The China-only blockchain mobile game, which translates as ‘Let’s Hunt Monsters’, has attracted considerable attention – especially as it was the country’s most-downloaded game on iOS for the month of April. The game’s mechanics are very similar to those of Pokémon GO, whereby players explore real-world locations in order to seek out and capture virtual monsters.
However, in terms of Tencent’s wider mobile games catalogue, Let’s Hunt Monsters is not a standout success. According to app performance tracking company Priori Data, the title’s initial 30-day net revenue totalled $11.7m, which was comparatively lower than other recent releases. Red Alert Online generated $12.9m and Samurai Spirits $12.3m across their first month, whilst QQ Dance raked in $16.8m. In fact, the performance of all these games was dwarfed by Perfect World Mobile, which generated almost twice as much revenue as QQ Dance over its first 30 days.
Capitalizing on new blockchain solution
Let’s Hunt Monsters represents Tencent’s first move into blockchain gaming and makes use of the BCOS ‘coinless’ solution that was announced in October last year. Using this platform, players can store and trade monsters on the blockchain, acquiring permanent ownership of them. Users can also exchange digital kittens during gameplay – a CryptoKitties-inspired feature.
The recent collision of blockchain technology and gaming heralds a new industry trend that we are keen to monitor – only a week ago, Fortnite creators Epic Games announced a partnership with blockchain game distribution platform The Abyss. The partnership offers developers on the platform licensing, maintenance and support for Epic’s Unreal Engine 4.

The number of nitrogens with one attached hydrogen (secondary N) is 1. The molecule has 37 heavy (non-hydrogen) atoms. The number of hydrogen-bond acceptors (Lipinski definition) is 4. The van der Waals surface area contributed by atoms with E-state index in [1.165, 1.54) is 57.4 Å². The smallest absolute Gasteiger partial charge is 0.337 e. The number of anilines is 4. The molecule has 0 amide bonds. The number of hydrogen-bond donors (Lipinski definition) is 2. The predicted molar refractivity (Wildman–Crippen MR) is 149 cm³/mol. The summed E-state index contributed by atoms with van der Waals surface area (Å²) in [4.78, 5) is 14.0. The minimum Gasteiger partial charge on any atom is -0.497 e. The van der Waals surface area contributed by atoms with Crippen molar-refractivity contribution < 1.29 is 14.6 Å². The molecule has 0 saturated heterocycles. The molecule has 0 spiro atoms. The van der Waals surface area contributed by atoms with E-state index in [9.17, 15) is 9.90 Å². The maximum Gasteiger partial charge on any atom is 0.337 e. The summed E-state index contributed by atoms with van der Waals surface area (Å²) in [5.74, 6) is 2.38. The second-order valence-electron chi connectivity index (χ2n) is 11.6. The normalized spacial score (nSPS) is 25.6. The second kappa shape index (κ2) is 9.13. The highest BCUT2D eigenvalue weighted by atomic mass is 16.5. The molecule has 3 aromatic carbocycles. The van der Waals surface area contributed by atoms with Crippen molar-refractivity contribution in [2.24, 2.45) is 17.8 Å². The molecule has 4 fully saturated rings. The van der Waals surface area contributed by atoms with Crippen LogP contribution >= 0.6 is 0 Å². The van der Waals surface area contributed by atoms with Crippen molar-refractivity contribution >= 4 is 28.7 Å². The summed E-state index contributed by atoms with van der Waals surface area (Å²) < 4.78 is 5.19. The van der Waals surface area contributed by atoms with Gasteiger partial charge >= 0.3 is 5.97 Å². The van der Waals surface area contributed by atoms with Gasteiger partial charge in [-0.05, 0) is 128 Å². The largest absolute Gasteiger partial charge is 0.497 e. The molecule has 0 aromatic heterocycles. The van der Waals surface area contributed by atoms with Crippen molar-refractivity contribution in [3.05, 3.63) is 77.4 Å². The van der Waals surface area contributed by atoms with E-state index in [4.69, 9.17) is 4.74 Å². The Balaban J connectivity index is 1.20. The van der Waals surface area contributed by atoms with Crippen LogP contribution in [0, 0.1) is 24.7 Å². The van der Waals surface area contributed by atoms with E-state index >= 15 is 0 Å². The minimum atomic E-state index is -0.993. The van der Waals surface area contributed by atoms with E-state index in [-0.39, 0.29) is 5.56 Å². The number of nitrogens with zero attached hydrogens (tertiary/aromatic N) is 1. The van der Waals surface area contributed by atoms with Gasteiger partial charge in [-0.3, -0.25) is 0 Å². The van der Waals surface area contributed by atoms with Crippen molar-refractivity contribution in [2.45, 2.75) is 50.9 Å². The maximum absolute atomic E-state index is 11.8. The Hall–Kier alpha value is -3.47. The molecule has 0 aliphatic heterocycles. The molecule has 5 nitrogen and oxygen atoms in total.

Can Let’s Hunt Monsters compete with Pokémon GO?
As Pokémon GO is currently unavailable in China Let’s Hunt Monsters attempts to address a notable gap in the market. However, its average performance suggests that if Pokémon GO were to eventually launch in China, it would not be threatened, but competition may emerge from within the brand itself.
Numerous upcoming launches are set to boost the Pokémon IP in China. A local version of Pokémon Quest will shortly be released by NetEase, in partnership with The Pokémon Company and Marvel, and will be the first Pokémon mobile game to hit the Chinese market. The Nintendo Switch is also coming to China, and with a slew of existing titles based on the iconic franchise and more in the pipeline, it seems likely that the Chinese appetite for Pokémon will be tested.